Letter to the Editor: Principal Derose

A defense of the new grading policies, by principal Shawn DeRose

Letter to the Editor: Principal Derose

As principal, it is important that I stay informed about issues that are top of mind among our students, our families, and our community. And right now, it seems that high school grading practices are in the spotlight. In fact, grading practices across FCPS have been all over the news lately. Over the last few weeks there have been several stories in local newspapers, including the Washington Post, and there were two articles about Annandale’s grading policies in the last issue of the A-Blast.

At Annandale, we believe that grades should tell us what a student has learned, not the amount of time or effort they put into a class. Grades should not be determined by a student’s organizational skills or their work habits. Rather, grades should be a true reflection of whether or not a student has mastered the material. For this reason, our Instructional Council spent all of last year examining our grading practices and deciding the best way to ensure they are aligned with our belief that grading is communication of learning.

During this year-long discussion around our grading practices, we solicited input from teachers, students, and parents. We also researched the impact different grading practices have on student learning and motivation. As a result, our Instructional Council outlined three grading practices that Annandale would implement in the 2022-23 school year. Our three-pronged approach includes: 1) continuing a rolling gradebook 2) retakes for full credit and 3) a summative gradebook.

At Annandale, we believe students learn at varying paces and our adoption of a rolling gradebook supports this belief. In a rolling gradebook, the final grade is determined by a combination of all assignments and assessments given throughout the year, not an average of quarter marks. Instead of using nine weeks to mark “the end of learning,” a rolling gradebook records long-term progress as the year goes on, not just short-term achievement in each quarter. It also provides a more accurate reflection of the student grade at any given point in time, and at the end of the year.

Another way we honor that students learn at varying paces is our approach to retakes. At Annandale, we believe some students may want or need additional practice in order to learn. So, we provide opportunities for any student to retake summative assessments for full credit. And because learning is our priority, we do not penalize students for retaking by capping the maximum score they can earn.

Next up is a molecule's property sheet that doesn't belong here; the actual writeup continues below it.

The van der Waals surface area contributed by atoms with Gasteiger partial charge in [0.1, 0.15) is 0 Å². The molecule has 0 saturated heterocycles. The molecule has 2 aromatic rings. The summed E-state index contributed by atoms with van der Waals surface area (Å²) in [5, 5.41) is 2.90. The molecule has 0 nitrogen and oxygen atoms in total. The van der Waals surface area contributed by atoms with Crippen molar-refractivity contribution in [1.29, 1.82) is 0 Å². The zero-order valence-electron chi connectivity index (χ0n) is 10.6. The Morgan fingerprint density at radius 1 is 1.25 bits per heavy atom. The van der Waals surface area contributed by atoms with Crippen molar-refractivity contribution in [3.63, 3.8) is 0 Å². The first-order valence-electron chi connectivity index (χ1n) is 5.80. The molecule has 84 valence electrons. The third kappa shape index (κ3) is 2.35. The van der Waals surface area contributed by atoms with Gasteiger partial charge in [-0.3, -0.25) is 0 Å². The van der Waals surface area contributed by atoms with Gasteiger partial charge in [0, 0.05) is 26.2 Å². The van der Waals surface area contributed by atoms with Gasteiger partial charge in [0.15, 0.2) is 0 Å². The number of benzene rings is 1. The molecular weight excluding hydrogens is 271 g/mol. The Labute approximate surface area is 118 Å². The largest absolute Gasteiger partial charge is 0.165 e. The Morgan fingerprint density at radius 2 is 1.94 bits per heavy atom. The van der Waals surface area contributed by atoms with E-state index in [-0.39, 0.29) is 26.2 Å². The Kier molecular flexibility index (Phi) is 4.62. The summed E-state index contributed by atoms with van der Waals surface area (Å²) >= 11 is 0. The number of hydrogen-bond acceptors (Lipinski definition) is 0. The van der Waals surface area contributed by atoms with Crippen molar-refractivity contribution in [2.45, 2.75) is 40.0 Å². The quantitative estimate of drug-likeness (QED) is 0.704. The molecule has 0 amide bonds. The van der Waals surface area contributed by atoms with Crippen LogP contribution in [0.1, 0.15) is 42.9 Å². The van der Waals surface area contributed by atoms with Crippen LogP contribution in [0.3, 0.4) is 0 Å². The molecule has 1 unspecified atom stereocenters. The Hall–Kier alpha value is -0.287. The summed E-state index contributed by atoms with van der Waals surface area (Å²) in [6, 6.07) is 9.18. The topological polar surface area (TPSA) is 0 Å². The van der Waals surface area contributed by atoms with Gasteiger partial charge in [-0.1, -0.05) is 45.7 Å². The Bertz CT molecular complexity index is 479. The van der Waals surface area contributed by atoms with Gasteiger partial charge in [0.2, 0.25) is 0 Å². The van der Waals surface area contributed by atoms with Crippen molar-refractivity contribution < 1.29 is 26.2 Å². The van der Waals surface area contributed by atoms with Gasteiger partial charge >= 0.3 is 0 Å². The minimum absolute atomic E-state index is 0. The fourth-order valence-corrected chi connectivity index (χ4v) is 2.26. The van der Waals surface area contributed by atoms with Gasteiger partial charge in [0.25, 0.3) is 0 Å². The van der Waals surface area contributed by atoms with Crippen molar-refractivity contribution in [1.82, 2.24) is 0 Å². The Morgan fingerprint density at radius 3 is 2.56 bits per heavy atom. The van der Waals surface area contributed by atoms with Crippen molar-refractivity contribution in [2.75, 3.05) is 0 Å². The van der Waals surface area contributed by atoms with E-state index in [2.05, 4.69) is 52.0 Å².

Finally, a summative gradebook ensures that grades truly reflect our students’ understanding of content rather than effort, work habits, or completion. This means that 90% of a student’s grade is based on the learning they demonstrate on summative assessments. The practice assignments students complete in order to do that learning, or the formative assessments, count for the other 10%.

Some students have shared that our emphasis on summative assessments creates stress. I recognize that a 90% weight may make some students uncomfortable. But I believe students will quickly learn that our approach will actually reduce stress. With our former approach, many students’ progress on their learning was masked – or hidden – by grading practices that placed greater emphasis on participation, work habits, or work completion, than on demonstrating their understanding of content knowledge and skills.

A summative gradebook gives students ownership of their learning by making transparent the exact areas in which a student excels or struggles. The practice, or the formative assessments, give students a low-stake view of how they are doing before they take the summative assessment. They are weighted low to allow students to make mistakes, and learn from them, without penalty to their grade. And, if students take the summative assessment and don’t perform as expected, they have the opportunity to retake it for full credit.

Others have had questions about how this new policy impacts students who might not be good test-takers. And what I would say to that is, at Annandale, our teachers work closely in teams to ensure that assessments are indeed accurate reflections of student learning, and that our instruction sufficiently prepares students to demonstrate that learning. It is important to remember that not all summative assessments are multiple-choice tests. Teachers and teams are providing students multiple ways to demonstrate their learning, whether through written assignments, projects, presentations of learning, or a standardized test.

Teachers and students should work closely together to monitor student progress. If a student ever feels that their assessment results are not an accurate demonstration of their learning, we encourage them to have a conversation with the teacher. Whenever possible, teachers will work with students to ensure their learning has been measured accurately. And when students are not successful the first time around, there is lots of support to help them prepare for a retake. Teachers provide support and targeted intervention to students through PRIDE Time, after school, and even in class. In addition, all students have access to Tutor.com to support their learning outside of school.

At Annandale, we are always trying to get better. We will continue to have conversations about our grading policies and how we can best support students and their learning. I encourage any students or families that have questions about the work we are doing to reach out to the teacher, counselor, administrator, or me, and have a conversation. The more we communicate, the more we can work together to support our students’ success. And, as with everything we do, we will continue to get better, together.

Shawn DeRose, Principal